estudio cavernas builds a thai youth center using sugarcane, eucalyptus and timber
 

estudio cavernas builds a thai youth center using sugarcane, eucalyptus and timber

estudio cavernas is an architecture and construction non-profit organization based in mae sot, on the thai-burma border. this area that hosts a big amount of migrants and refugees that come here trying to flee the longstanding conflict in burma, but then often find themselves living under scarce and unstable conditions. just a few kilometers away from this border, adjacent to a natural reservoir, lies a youth center providing educational services to karen migrant youth.


its triangular structure and cascading vertical gardens provide youth with their own private space to flourish and pursue their educational goals

 

 

estudio cavernas‘ hua fai youth center transgresses conventional designs of such institutions, which maximize utility with little regard for the complex social needs of the youth inhabiting these spaces. the objective of the project was to expand existing facilities to accommodate the increased number of youth accessing education programs in the community. the expansion involved the building of eight sleeping units, a communal open area and washroom for the use of the students. five independent units were built, four of them were divided symmetrically to create eight independent spaces to be used as private rooms, and a fifth unit, a washroom (hygiene facility), houses the showers and toilets.


the objective of the project was to expand existing facilities to accommodate the increased number of youth accessing education programs in the community

 

 

the arrangements were premised upon two main objectives. firstly, to control the amount of sunlight exposed on the roofs and avoid excessive heat inside the cabins. due to the tropical savanna climate of the region, both heavy rains and solar radiation were major concerns when planning for this project. by projecting shadows one into another, the amount of direct sun light is reduced drastically.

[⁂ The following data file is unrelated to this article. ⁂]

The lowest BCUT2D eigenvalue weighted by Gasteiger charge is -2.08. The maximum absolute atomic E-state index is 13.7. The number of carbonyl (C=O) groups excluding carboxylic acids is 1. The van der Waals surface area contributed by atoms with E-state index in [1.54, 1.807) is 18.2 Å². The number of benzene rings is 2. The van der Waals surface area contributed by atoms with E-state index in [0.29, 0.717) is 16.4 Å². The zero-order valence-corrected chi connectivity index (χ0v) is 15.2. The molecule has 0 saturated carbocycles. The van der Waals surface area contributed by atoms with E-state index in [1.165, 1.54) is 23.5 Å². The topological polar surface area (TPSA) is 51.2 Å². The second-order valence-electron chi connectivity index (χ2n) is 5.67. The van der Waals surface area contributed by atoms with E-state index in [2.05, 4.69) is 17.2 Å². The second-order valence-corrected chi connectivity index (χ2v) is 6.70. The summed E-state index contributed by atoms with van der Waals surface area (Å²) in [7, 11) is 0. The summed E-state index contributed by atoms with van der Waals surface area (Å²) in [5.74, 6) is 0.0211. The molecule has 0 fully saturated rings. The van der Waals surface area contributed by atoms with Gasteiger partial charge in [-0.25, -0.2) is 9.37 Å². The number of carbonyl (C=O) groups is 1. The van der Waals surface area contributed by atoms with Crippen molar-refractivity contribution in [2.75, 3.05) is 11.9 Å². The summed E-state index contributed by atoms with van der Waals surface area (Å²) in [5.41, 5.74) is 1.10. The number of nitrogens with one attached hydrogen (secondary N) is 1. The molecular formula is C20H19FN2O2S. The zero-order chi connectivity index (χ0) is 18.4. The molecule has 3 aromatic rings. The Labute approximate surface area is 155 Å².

due to the tropical savanna climate of the region, both heavy rains and solar radiation were major concerns when planning for this project

 

 

secondly, to create a public space, achieved by orienting the access of the private area into an open space, which acts a gathering area. the arrangement, following a similar spatial design used by karen villagers, encourages interaction among dwellers. the volumetry derives from the original concept of estudio espacial’s ‘casa techo’, an aproach to a solution for emergency housing that states that ‘a roof is a house’. the emergency unit concept was modified to adapt to the permanent nature of this facility, accounting for the environmental and social conditions of this context.


the expansion involved the building of eight sleeping units, a communal open area and washroom for the use of the students

 

 

the roof design borrows elements from local construction found in this area, which maximizes the use locally available materials. the roof is comprised of three layers; an inner layer of aluzinc, screwed to the timber structure to make it impermeable to rain, a middle layer of eucalyptus trunks placed vertically to create ventilation, and an upper layer of sugarcane leaves locally assembled within the community. horizontal floor level openings of fiberglass panels were used to bring light into the ground floor of the rooms.


the volumetry derives from the original concept of estudio espacial’s ‘casa techo’, an aproach to a solution for emergency housing that states that ‘a roof is a house’


the hut at sundown


since it is a wet area, steel profiles were used to form the skeleton, a triple layered roof and concrete block walls which delimitate the four small divisions inside


the roof design borrows elements from local construction found in this area, which maximizes the use locally available materials.


the construction process used combined the professional training of the migrant workers with a deep understanding of conditions on the ground

 

  • Those small units seem like randomly setting on the site,but actually were arraigned in a curve track. Solid volumes are playing with the soft materials, staying low but looks quiet and peaceful. All of these interesting elements reminds me of my childhood time, I can tell it was designed for the kids definitely,I and fits for the local environment. I like it a lot!

    Jim Oliver says:

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